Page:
If you are extremely busy and need some extra help, a board-and-train program may be helpful. Just don't have too many expectations. Your dog cannot realistically be returned to you and start baking cookies! I emphasize this before having any client sign up. I also prepare a DVD on how I trained the dog so the owners can see how it can be done and print out handouts for each command taught. This helps owners realize that training their untrainable dog is actually possible and often gives them encouragement and motivation. I also give free follow-up sessions as needed.

The truth is, most dogs can be virtually trained, but it is ultimately up to the owner to continue implementing the training so to maintain all the work done. And remember: just as with regular boarding, it may be difficult for your dog the very first days, so consider the pros and cons very carefully.

This article is accurate and true to the best of the author’s knowledge. It is not meant to substitute for diagnosis, prognosis, treatment, prescription, or formal and individualized advice from a veterinary medical professional. Animals exhibiting signs and symptoms of distress should be seen by a veterinarian immediately.


Adrienne Farricelli (author) on August 07, 2019:

Ch, there is a lot wrong with prong collars and even veterinarians are starting to point the physical and mental damage they can do.

Kim Ray on May 01, 2019:

If there’s nothing wrong with a prong collar, why don’t you give it a try...they’re barbaric!

ch on July 30, 2018:

There is nothing wrong with prong collars. Stop being so ignorant.

Adrienne Farricelli (author) on December 04, 2012:

thanks for stopping by bodylevive, good to hear your dogs were easy to train!

BODYLEVIVE from Alabama, USA on December 04, 2012:

voted up useful. I enjoyed the hub and you made some very important points. Personally, I trained my own dogs the way I want them to be. I have two dogs, Eragon is a pit bull and Squeaky a lab. They weren't hard to train at all.

Adrienne Farricelli (author) on September 14, 2012:

Dogs that are trained as service dogs and for other tasks are often trained by different people and change "hands" frequently before being delivered to their final handler. Several are trained through "board and train" programs. Dogs sent to board and train go through the same emotions than any dog that is boarded when the owner goes on vacation, with the extra advantage of getting attention and care. It may cause some adjustment and stress in the dog the very first days because of the new environment, but better a board and train than a dog risking being relinquished to a shelter.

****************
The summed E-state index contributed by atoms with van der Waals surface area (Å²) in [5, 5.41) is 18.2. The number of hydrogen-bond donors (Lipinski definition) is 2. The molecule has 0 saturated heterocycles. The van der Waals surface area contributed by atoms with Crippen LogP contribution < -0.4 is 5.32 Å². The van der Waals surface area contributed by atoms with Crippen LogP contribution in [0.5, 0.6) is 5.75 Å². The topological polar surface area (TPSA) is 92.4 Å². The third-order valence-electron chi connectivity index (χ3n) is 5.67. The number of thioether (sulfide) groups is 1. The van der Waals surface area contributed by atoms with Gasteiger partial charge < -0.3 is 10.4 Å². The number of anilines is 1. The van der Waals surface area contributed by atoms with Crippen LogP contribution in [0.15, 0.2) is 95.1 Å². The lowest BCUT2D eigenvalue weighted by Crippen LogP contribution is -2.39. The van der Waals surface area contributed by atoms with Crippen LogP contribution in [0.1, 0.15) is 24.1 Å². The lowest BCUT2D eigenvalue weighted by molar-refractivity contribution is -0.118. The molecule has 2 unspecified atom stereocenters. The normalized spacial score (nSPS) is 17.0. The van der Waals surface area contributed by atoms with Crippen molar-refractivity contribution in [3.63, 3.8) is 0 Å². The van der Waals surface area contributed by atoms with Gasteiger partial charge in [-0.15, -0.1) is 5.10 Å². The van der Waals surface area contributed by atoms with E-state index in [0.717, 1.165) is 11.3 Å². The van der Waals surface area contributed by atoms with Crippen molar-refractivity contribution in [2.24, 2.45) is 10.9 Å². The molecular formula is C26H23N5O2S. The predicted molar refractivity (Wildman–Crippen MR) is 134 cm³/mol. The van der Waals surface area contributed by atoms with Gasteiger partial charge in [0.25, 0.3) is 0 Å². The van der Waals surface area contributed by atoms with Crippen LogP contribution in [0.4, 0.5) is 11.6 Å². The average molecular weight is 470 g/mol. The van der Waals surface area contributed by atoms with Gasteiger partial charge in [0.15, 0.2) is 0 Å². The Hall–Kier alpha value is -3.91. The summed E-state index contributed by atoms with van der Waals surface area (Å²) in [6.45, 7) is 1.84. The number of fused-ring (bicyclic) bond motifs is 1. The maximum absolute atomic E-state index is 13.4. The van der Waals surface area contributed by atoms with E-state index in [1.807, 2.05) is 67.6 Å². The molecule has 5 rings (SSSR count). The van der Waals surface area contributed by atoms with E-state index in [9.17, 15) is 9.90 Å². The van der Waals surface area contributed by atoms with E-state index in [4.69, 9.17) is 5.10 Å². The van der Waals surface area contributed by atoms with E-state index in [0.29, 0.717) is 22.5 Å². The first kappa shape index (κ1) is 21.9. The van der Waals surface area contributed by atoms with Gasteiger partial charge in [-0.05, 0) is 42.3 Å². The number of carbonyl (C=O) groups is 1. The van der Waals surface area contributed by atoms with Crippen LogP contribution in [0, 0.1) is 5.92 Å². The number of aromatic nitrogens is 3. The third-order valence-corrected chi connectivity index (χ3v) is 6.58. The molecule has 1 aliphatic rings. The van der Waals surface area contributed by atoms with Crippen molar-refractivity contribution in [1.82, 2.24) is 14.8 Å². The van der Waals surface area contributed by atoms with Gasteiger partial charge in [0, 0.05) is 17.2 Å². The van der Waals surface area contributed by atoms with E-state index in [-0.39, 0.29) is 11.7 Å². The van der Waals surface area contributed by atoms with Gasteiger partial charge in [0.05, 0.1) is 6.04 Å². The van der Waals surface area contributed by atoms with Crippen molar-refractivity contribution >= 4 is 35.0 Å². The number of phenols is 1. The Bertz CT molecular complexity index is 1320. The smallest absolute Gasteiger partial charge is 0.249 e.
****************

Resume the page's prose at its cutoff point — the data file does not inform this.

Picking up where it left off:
Lawrence Da-vid on June 02, 2012:

Having dealt with dog's that were raised and trained for protection or obedience, consider the animal. It has become accustomed, no matter how slight, to its immediate environment and people. To train then return the pet, or working dog to the owner, leaves a bad effect on the animal. Once used to one so called "leader of the pack," then to be re-introduced to another pack (family) causes a grief separation for a time. I have taken over attack trained animals, and had their acquired possessiveness of the prior owner/trainer changed, leaves confusion in the dog. I would much rather, and have been directly involved in the training. When the dog creates its possessive attitude and is trained by the possessor, that creates loyalty and a super protective nature. My Shepherd, raised by our family and trained with us, responds accordingly.

Cholee Clay from Wisconsin on June 02, 2012:

You make some really great pros and cons for training programs, personally I think if someone is going to buy or get a puppy or even an older dog that they should make the time to train the puppy themselves.

Like you said learning is not universal and you could end up with the same problems or more problems when the puppy comes back.

For example I do all the training of my puppy at my house and so when I take her to my fiance's house she is not as well behaved because we do not do much training at his house.

However, I think training programs can be beneficial in helping people start training their puppy especially if they are new pet owners. But it's always best to be involved in your pets learning and to keep teaching them new things. Great informative hub! Voted up and useful!

Donna Cosmato from USA on June 02, 2012:

I've never heard of this type of training, but it sounds intriguing. You've done an excellent job of pointing out the pros and cons to help readers make an informed decision. Voted up!